Someone should take a look at the mood of Facebook’s top-level executives. The backlash against the early-2012 study on manipulating the moods of hundreds of thousands of users has drawn the ire of not only regulators, but the journal it was published in.
It is nice to know that the Proceedings of National Academy of Sciences does not vet the studies it publishes. It saw Facebook on the header and rubber stamped it. Now that the outrage has reached a fever pitch, PNAS has dumped the controversy on Facebook. The journal has released a statement that it typically publishes studies that allows a user to opt out of being researched.
UK’s Information Commissioner’s Office is opening a formal inquiry into the study to see if the social network broke any data collection laws. The complaint says that the study messed with people’s minds. The office maintains that Facebook manipulated users by altering their news feeds, and that it went outside the boundaries of ethical research.
I’m not seeing the big problem with this. Facebook didn’t even need to do a study. If people read enough crap, they will start to believe it. That’s Politics 101. Besides, our entire digital lives is nothing but a big A/B split test. Marketers crave data, and we happily hand it over.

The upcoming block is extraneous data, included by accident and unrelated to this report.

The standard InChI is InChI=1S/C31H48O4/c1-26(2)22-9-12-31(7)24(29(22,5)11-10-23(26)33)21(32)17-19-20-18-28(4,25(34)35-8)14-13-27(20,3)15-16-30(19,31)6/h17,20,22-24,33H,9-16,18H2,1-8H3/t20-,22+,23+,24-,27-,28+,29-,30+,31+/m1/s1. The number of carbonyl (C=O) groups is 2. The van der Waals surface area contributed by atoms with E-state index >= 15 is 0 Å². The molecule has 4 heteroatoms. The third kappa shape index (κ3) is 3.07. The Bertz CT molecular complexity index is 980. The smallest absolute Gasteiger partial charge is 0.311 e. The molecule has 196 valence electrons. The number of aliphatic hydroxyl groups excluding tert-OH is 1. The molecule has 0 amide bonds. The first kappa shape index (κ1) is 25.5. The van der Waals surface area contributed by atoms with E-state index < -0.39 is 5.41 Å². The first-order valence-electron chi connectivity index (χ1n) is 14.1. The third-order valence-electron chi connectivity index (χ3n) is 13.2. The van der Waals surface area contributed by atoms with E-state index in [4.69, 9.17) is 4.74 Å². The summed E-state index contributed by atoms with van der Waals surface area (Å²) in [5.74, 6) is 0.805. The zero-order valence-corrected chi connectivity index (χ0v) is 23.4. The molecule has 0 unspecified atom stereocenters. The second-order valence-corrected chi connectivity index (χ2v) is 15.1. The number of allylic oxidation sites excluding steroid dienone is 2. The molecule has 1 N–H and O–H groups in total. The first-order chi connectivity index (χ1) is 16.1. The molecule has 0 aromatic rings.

Facebook issued a non-apology yesterday concerning the way the data was collected. The company maintains they had user consent due to broad language in the social network’s policy. Yeah, that boring Terms of Service contains all sorts of goodies.
One problem Facebook may have is that they didn’t alter the terms of service to include post research until four months after the experiment. The UK probe shouldn’t cause any lost sleep for Zuckerberg and Facebook. The office has the ability to levy fines of up to $857,000. Considering Facebook has $3 billion on its balance sheets, I doubt they care too much.
Stateside, the FTC is shrugging at the outrage over the study. That is where Facebook would be most concerned. They do not want a FTC investigation over the study. So far, the regulatory body has refused to comment. The translation on that is this will be a non-story come next week.
There has been an official complaint to the FTC regarding the study. EPIC has lodged the complain over breaching a user’s privacy. We will see if that amounts to anything. Complaints and investigations are two vastly different things.
The entire study was looking a 700,000 users and their reactions to positive or negative stories. The team wanted to study ‘emotional contagion.’ The end result was that those that saw negative posts were more likely to write negative posts. Positive stories saw the reverse reaction – positive stories netted positive responses.
In the end it comes down to privacy. Should Facebook had notified users of the research? Absolutely. Is this a case of Facebook being a huge company so it will get stones thrown at it? You better believe it. The more interesting piece is the research itself. It shows without a doubt emotional contagion. That’s interesting in the wake of the Arab Spring, Ukraine and the conflicts in Syria and Iraq.
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